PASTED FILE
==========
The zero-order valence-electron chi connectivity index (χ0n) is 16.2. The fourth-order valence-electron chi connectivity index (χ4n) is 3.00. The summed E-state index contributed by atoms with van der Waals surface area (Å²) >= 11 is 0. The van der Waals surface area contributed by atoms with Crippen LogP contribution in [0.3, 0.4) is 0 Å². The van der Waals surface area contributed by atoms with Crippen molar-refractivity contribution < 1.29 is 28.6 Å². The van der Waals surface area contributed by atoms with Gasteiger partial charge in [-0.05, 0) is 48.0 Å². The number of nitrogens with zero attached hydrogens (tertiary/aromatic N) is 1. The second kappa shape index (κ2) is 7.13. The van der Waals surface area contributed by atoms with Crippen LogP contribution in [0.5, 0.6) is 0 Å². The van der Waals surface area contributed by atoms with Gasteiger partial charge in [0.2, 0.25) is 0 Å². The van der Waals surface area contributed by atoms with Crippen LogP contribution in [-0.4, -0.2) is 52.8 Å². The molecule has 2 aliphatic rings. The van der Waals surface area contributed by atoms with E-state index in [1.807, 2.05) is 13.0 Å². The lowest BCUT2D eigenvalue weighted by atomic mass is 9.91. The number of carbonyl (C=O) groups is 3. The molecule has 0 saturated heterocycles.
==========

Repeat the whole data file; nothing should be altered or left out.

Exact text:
The zero-order valence-electron chi connectivity index (χ0n) is 16.2. The fourth-order valence-electron chi connectivity index (χ4n) is 3.00. The summed E-state index contributed by atoms with van der Waals surface area (Å²) >= 11 is 0. The van der Waals surface area contributed by atoms with Crippen LogP contribution in [0.3, 0.4) is 0 Å². The van der Waals surface area contributed by atoms with Crippen molar-refractivity contribution < 1.29 is 28.6 Å². The van der Waals surface area contributed by atoms with Gasteiger partial charge in [-0.05, 0) is 48.0 Å². The number of nitrogens with zero attached hydrogens (tertiary/aromatic N) is 1. The second kappa shape index (κ2) is 7.13. The van der Waals surface area contributed by atoms with Crippen LogP contribution in [0.5, 0.6) is 0 Å². The van der Waals surface area contributed by atoms with Gasteiger partial charge in [0.2, 0.25) is 0 Å². The van der Waals surface area contributed by atoms with Crippen LogP contribution in [-0.4, -0.2) is 52.8 Å². The molecule has 2 aliphatic rings. The van der Waals surface area contributed by atoms with E-state index in [1.807, 2.05) is 13.0 Å². The lowest BCUT2D eigenvalue weighted by atomic mass is 9.91. The number of carbonyl (C=O) groups is 3. The molecule has 0 saturated heterocycles.